On Thursday, American Cornhole League commissioner Stacey Moore was compelled to issue a statement confirming that no cheating had taken place at the 2022 ACL World Championships in South Carolina in August.
“Consistent with the original ruling in August and after extensive review by the ACL,” she wrote, “it was determined that there was no illegal use of bags.”
The statement followed recent media coverage of an incident that unfolded several months ago, in which the No. 1-ranked doubles team of Mark Richards and Philip Lopez were accused by their opponents of using bags that were not up to code.
“I thought the bags were too thin,” Devon Harbaugh, who brought the bags to the attention of officials, told the Wall Street Journal.
The officials inspected the bags live on the ESPN broadcast and found that they were indeed not in compliance. With $15,000 in prize money on the line, lighter bags could mean the difference between a big payout and going home empty-handed. But then, Lopez and Richards then asked the officials to measure their opponents bags as well. Lo and behold, they were also not above board.
Was this yet another example of a leisure activity turned professional sport falling prey to opportunistic cheaters? There has been a great deal of chicanery in this space of late, as it happens. Two dastardly fishermen were caught stuffing their haul with weights and store-bought fillets of fish; in chess, explosive accusations of cheating have sparked a defamation lawsuit; and a strange hand in a poker tournament led to an uncomfortable confrontation between a top player and his younger female opponent. Has cornhole, a backyard drinking game you play while waiting for the burgers to come off the grill, been fundamentally changed by the increasing amounts of sponsorship and prize money attached to it?
Ultimately, cornhole officials at the tournament decided that the bag discrepancies were unintentional and the players could continue using the technically illegal bags. From the WSJ:
After a one-hour delay, officials at the world championships decided no intentional violations had taken place and opted to continue the contest. Was there cheating? “It’s possible, but I’m pretty confident that it wasn’t intentional,” says ACL spokesman Trey Ryder.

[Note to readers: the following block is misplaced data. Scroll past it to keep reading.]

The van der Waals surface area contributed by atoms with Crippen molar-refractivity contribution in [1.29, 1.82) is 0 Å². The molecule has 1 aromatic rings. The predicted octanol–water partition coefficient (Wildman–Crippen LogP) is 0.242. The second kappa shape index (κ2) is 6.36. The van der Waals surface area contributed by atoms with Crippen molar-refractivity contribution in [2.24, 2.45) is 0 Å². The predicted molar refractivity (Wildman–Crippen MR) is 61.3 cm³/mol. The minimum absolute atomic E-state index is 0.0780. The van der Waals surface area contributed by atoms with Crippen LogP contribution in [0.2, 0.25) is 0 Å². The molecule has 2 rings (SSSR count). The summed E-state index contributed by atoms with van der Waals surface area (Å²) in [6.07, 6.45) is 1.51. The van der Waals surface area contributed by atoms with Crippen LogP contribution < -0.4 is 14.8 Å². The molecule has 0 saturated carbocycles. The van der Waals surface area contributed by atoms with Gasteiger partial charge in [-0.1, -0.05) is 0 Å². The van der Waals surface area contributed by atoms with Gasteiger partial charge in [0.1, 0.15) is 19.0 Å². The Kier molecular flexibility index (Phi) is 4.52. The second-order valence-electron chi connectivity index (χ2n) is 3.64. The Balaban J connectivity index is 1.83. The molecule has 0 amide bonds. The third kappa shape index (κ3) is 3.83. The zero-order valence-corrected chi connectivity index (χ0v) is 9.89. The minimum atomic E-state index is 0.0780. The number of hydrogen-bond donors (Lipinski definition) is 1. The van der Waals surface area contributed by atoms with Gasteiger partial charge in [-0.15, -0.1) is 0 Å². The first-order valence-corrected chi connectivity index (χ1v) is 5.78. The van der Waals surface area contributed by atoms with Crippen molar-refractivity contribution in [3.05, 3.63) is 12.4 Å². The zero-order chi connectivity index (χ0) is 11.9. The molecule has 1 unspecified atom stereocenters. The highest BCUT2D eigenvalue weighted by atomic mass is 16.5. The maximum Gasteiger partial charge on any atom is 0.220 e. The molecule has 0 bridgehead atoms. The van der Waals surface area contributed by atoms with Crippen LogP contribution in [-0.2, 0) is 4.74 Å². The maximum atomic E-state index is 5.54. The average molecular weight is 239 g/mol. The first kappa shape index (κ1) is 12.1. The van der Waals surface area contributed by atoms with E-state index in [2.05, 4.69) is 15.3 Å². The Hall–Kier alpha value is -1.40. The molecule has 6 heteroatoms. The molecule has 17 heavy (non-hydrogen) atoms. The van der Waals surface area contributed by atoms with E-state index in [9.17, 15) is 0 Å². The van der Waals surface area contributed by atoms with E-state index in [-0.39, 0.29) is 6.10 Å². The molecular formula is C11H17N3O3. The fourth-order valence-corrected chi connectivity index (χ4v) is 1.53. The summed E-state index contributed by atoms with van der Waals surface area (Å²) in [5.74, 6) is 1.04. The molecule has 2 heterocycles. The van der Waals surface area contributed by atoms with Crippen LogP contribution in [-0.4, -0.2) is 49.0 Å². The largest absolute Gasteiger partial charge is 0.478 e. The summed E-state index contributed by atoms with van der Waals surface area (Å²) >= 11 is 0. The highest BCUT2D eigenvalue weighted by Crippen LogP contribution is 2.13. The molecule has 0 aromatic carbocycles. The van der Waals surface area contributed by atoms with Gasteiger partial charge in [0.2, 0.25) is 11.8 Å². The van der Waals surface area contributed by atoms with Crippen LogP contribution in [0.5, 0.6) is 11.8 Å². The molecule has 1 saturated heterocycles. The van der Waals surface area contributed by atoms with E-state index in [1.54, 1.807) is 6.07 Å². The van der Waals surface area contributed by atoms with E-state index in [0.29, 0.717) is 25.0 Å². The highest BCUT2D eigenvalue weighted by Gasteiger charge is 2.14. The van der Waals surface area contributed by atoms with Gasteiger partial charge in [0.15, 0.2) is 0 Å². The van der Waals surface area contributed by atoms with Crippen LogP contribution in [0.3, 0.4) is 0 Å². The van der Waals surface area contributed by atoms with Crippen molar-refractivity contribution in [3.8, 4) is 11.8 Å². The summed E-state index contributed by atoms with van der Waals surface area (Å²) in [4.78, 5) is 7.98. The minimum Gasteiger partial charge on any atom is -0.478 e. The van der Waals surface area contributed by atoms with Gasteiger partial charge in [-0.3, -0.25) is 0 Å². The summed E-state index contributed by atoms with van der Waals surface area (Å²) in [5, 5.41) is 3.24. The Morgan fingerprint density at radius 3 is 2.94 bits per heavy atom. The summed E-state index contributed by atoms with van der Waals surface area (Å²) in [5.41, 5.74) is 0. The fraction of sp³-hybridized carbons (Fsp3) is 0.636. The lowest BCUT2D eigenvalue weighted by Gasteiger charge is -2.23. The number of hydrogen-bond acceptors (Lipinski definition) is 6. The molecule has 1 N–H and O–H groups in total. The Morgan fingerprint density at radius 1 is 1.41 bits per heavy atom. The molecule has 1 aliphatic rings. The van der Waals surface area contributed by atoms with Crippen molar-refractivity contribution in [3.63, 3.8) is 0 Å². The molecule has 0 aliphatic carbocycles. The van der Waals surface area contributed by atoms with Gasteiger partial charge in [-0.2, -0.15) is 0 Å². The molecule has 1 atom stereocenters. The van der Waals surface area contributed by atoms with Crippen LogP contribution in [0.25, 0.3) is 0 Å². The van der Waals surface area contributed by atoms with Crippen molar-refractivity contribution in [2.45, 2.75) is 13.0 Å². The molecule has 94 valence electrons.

It absolutely wasn’t cheating, the players say. Mr. Harbaugh says he doesn’t know how his team’s bags shrunk below the legal limit. “Honestly it could be anything,” he says. “Definitely unintentional.”
On the other side, Mr. Lopez says, “I don’t know how they became illegal-sized. We did not boil the bags.”
For some cornhole fans, though, the incident, now known as “Bag-gate,” signaled the end of the happy-go-lucky period of cornhole.
“I think it’s funny that anyone believed it would be all friendships and rose petals forever in cornhole,” wrote one commenter on the Addicted to Cornhole Facebook page, per the WSJ. “Now the dirty underbelly is being exposed.”
A recent review of the Facebook group, which has 85,000 members, suggests that cornhole addicts are split about the incident. Many were confused about why the bag brouhaha was becoming such a big thing, months after the incident had already been hashed out among those in the know. Others suggested it was a marketing op to get more attention for the growing sport. Many said the whole thing was blown out of proportion. Others said the problem with was enforcement; if officials let people play with bags that aren’t regulation-sized, what’s the point of having regulations in the first place? And several mentioned Jordan Camba, a former ACL World Champion who was suspended last year and fined $5,000 for manipulating scoring at a conference tourney in March 2021, and wondered how those in charge of the sport were deciding on punishments. Some noted that “breaking in the bags” is a part of the sport, comparing it to how baseball players break in gloves, albeit with slightly stranger tactics. (One poster’s suggestion for breaking in the bags: “Pee on them, throw them out in the snow, let your dog chew on them, and have your wife run them over with her car a few times.”)
Ultimately, there was agreement around one point. As one commenter wrote: “Anywhere there’s money compition [sic] and people there will be cheating.”